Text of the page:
Voyage planning aboard our sailing catamaran LightSpeed always involves a thorough analysis of the expected sea state. We know from plenty of 45,000nm on the water that the wrong waves can cause significant discomfort and make an ocean passage miserable. Many cruisers simply look only at a GFS GRIB wind forecast for insight on ocean conditions using simple tools like Passageweather.com. We find it additionally important to look at GFS and WW3 wave models to evaluate impacts of waves propagating from far off storms.
We learned our lesson the hard way several times, but most memorably on a passage from Fiji to Vauatu in 2007. We sailed form Fiji after a brief look at the GFS GRIB wind model which indicated 20-25 knots ESE, a decent forecast for a quick sail. However, one look at a WW3 wave model might have saved us from 2 very scarry wave induced knock downs over 4 days. We're talking huge breaking waves 1 in 1000 waves combining from multiple directions. The sort of waves threatened to wash the watch person overboard, filled the cockpit brimming full, sent tens of gallons below decks soaking everything, induced a jibe and stripped several jerry jugs from lashings on the rail. All the result of fairly easy to interpret WW3 wave data from 2 distant storms in the Southern Ocean, if only we looked! Storms cranking out big swells from both the SW, SE and combining with local reinforced 25 knot trade wind waves created havoc aboard our 40' monhull s/v 'a Vie'. The first day out of Fiji, I vividly remember fighting to hold down some mac and cheese, my ultimate sea sick quelling fare. Kathy was struggling with the confused sea motion and mountainous waves as she repeatedly puked in the galley sink for the first 36 hours of the voyage.
Armed with a bit of easily obtained WW3 wave information, those sailing trade wind routes can easily avoid ugly uncomfortable passages like ours to Vanuatu. We'll define some terms, suggest visualize tools and share some of our rules of thumb to ensure a comfortable passage.
A side note to the Catamaran vs Monohull debate: Having crossed the Pacific in a 40' monohull, I'd suggest that wave direction and period is more important for comfort aboard the 42' catamaran we now sail. None the less the catamaran is way more comfortable overall.
HeighT SiGnificant Wave (HTSGW) measured in meters is defined as mean wave height of the highest third of the waves.
- 1 in 10 waves will be 10% larger.
- 1 in 100 will be 1.5 times the median.
- 1 in 1000 will be nearly twice as large
- We look for HTSGW to be 2 meters or less and find over 3 meters things get significantly less comfortable.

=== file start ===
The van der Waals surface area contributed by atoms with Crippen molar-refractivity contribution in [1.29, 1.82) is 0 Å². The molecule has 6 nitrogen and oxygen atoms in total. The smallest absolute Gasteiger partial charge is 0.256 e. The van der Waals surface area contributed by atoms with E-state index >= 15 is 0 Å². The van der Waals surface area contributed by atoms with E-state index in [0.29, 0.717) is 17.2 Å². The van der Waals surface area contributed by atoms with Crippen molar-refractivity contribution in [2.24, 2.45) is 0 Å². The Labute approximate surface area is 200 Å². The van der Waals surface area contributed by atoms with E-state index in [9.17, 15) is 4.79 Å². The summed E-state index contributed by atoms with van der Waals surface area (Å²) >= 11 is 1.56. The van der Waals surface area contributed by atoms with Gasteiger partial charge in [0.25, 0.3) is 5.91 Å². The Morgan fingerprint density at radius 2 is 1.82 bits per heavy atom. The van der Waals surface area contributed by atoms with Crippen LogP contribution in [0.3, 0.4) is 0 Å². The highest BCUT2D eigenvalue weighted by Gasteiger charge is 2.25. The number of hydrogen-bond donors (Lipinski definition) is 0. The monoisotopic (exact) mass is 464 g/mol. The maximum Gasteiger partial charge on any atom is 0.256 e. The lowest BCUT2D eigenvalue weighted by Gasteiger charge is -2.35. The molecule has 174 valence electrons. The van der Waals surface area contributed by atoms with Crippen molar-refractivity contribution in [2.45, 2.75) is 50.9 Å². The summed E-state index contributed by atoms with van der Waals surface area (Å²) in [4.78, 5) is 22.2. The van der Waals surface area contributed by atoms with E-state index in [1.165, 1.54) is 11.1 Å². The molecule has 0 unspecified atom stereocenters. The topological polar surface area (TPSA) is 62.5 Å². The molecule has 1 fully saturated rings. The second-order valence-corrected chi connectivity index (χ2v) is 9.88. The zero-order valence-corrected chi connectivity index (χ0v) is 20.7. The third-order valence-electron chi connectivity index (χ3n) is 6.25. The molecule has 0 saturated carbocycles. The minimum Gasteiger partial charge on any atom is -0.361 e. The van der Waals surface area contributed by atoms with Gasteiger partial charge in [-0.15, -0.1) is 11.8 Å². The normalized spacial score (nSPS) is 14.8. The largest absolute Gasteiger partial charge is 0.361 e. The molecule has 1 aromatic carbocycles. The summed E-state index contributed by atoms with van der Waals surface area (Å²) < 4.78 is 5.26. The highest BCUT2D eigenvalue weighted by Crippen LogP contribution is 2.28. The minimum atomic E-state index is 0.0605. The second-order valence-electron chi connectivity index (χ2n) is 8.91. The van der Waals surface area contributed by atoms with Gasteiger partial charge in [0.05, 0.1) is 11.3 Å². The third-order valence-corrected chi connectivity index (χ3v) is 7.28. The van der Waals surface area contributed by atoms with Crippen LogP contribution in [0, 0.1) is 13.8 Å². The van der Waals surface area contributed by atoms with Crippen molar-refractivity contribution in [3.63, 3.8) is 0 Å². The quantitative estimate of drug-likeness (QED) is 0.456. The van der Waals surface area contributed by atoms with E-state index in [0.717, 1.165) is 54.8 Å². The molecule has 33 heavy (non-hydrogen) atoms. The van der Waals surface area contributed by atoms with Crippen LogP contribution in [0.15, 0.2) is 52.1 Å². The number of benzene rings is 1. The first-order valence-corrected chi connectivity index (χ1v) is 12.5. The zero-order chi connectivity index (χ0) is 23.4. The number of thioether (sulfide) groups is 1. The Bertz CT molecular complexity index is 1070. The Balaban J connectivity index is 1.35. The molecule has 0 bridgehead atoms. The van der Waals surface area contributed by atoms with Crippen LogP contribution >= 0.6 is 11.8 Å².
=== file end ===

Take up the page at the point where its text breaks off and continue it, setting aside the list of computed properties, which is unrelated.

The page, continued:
- At 10 seconds that's 8640 waves per 24 hours and 8 of these will be TWICE the average height.
ViewFax found at http://siriuscyber.net/wxfax/viewfax5056.exe although not perfect is what we use to obtain and visualize NOAA WW3 wave information. Given limited internet access we primarily use Airmail's built in 'ViewFax' and our SSB to download small 10KB snippets of ocean conditions. However, 'ViewFax' does a poor job of visualizing the wave period (WVPER) so we take the WW3 data and load it into MaxSea 10.3.2.1 to evaluate the wave period, direction and height. Perhaps, there's a better tool someone could recommend?
Here's a screen shot of the ViewFax WW3 request window.
Rules of Thumb:
Wave Direction (WVDIR) abaft the beam and preferably dead astern.
Wave Period (WVPER)
- Always greater than 9 seconds and preferably well over 10 seconds.
- Never 'Square' (period in seconds less than or equal to the wave height in feet = BAD). Note: 1 Meter = 3.28084 Feet.
- Never more than 3.6 meters if at all possible.
- Much less if forward of the beam and highly dependent on period.
Whenever possible we look not only at the Primary wave data, but dig into the Secondary wave properties. We have yet to find a good tool to visualize combined data from both the Primary and Secondary waves. The sort of tool that would have prevented us from getting our butts kicked in 2006. For a macro understanding take a look at this animated 180 hour prediction provided by the NOAA WW3 data. You can toggle for wind, primary and secondary, period and height. http://polar.ncep.noaa.gov/waves/viewer.shtml?-multi_1-latest-pacific-tp_sw1-
Screen snip of Primary Wave Period for the Pacific Ocean.
Fair winds and Following Seas